In a fresh amendment to the Electoral Act, the Senate has introduced the use of electronic voting in elections.Section 52 (2) of the amendment passed by the Senate yesterday reads: “The commission shall adopt electronic voting in all elections or any other method of voting as may be determined by the commission from time to time.”
It explained that “the amendment mandates e-voting without ambiguity but also gives the commission discretion to use other methods if it is impracticable to use e-voting in any election.”
Integrity of the electoral process remains the biggest problem dogging the practice of democracy in Nigeria. Therefore, the amendments, if well implemented, will ensure transparency in polls and check the disenfranchisement of eligible voters and other attendant crises of the electoral process.
Section 49 of the new amendment tagged “Accreditation of voters, transmission of accreditation data, issuance of ballot papers to voters, etc,” states: “A person intending to vote in an election shall present himself with his voter’s card to a presiding officer for accreditation at the polling unit in the constituency in which his name is registered.
“The presiding officer shall use a smart card reader or any other technological device that may be prescribed by the commission from time to time for the accreditation of voters, to verify, confirm or authenticate.”
The Senate explained that this aspect of the amendment “gives solid legal footing and clarity to the commission’s introduction of smart card readers for accreditation of voters during elections”, adding that it equally “makes room for introduction of other election devices by the commission, as may be necessary, in the future.”
According to the lawmakers, the amendment also “makes allowance for the likelihood of failure of card readers and mandates the commission to remedy such a situation.”The lawmakers proffered a solution to the problem that may arise from a sudden death of a candidate of a political party during an election by empowering an affected political party to conduct a fresh primary for a new candidate within 14 days just as they mandated the Independent National Electoral Commission (INEC) to conclude the election within 21 days.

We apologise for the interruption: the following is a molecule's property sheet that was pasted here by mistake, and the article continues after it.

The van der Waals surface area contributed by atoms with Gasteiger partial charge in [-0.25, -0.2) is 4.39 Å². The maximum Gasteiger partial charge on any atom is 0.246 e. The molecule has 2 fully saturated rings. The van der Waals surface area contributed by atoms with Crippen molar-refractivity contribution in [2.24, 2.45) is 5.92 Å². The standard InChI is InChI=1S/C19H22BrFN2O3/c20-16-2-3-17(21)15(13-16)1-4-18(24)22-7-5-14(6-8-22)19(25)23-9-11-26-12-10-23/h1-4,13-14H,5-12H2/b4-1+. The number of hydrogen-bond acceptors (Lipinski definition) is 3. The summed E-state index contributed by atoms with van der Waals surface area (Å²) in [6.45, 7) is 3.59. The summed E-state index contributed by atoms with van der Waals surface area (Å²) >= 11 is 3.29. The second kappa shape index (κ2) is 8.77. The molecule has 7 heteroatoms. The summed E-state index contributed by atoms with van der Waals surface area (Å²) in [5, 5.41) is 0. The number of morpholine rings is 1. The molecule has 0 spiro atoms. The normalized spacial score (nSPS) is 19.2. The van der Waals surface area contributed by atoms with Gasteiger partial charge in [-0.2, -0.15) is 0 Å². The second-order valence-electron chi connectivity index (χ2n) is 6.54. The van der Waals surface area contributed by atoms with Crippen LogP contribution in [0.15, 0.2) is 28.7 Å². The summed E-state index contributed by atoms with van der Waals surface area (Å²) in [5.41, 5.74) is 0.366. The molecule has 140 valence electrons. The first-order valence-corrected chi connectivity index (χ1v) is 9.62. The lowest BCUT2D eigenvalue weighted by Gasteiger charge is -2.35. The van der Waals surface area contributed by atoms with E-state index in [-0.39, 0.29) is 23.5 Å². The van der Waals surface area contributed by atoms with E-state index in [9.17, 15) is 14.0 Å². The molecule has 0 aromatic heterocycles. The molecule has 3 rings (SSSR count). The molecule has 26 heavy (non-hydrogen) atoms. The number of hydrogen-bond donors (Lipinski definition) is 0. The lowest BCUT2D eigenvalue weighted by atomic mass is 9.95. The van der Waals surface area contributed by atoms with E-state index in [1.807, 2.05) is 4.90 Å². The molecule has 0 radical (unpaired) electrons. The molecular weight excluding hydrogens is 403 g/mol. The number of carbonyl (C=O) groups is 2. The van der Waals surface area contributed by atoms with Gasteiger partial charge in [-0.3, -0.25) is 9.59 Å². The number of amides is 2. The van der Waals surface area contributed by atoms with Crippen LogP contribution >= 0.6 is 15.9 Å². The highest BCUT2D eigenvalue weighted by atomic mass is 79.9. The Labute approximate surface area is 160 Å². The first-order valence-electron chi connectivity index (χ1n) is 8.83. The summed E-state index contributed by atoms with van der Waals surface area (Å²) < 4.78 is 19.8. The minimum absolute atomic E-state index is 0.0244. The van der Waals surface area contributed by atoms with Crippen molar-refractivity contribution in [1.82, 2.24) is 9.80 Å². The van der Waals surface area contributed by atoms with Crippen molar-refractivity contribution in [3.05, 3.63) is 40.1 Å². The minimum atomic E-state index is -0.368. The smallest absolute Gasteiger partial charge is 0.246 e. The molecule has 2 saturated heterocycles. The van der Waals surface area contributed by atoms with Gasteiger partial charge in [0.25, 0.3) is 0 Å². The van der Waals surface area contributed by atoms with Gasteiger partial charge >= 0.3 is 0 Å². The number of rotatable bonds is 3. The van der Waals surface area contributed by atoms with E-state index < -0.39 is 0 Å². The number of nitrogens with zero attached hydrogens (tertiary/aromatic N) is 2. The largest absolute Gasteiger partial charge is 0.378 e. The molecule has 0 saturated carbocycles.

Specifically, to avoid the scenario in the November 2015 gubernatorial election in Kogi State where the death of the candidate of the All Progressives Congress (APC), Abubakar Audu, created a crisis within the party as regards who should be the new candidate, the amendment of the Electoral Act in sections 36 (3a, b and c) made provisions for tackling such an emergency.
The section states: “(3) If after the commencement of poll and before the announcement of the final result and declaration of a winner, a nominated candidate dies, (a) the commission shall, being satisfied of the fact of the death, suspend the election for a period not exceeding 21 days.
“The political party whose candidate died may, if it intends to continue to participate in the election, conduct a fresh direct primary within 14 days of the death of its candidate and submit a new candidate to the commission to replace the dead candidate; and subject to paragraphs (a) and (b) of this subsection, the commission shall continue with the election, announce the final result and declare a winner.”
Other striking provisions contained in the amendments are in Section 8(5) which states that any official of “INEC found to be a registered member of any of the political parties is liable to an offence carrying a five-year jail term or N5, 000,000.00 fine or both.”
The new amendment in Section 87 made a categorical pronouncement on how much should be paid by an aspirant for any elective office to his party as a nomination fee.The Act states that money collected from aspirants by political parties for councillorship election should not exceed N150, 000.00; local government chairman, N250, 000.00; House of Assembly, N500, 000.00; House of Representatives, N1,000,000.00; Senate, N2, 000,000.00; governor, N5, 000, 000.00; and president, N10, 000,000.00 .
At a press conference shortly after the session, former chairman of the Senate Committee on Electoral Matters, Abubakar Kyari, said that the essence of the amendments in respect of death or withdrawal of candidates was to make the law unambiguous.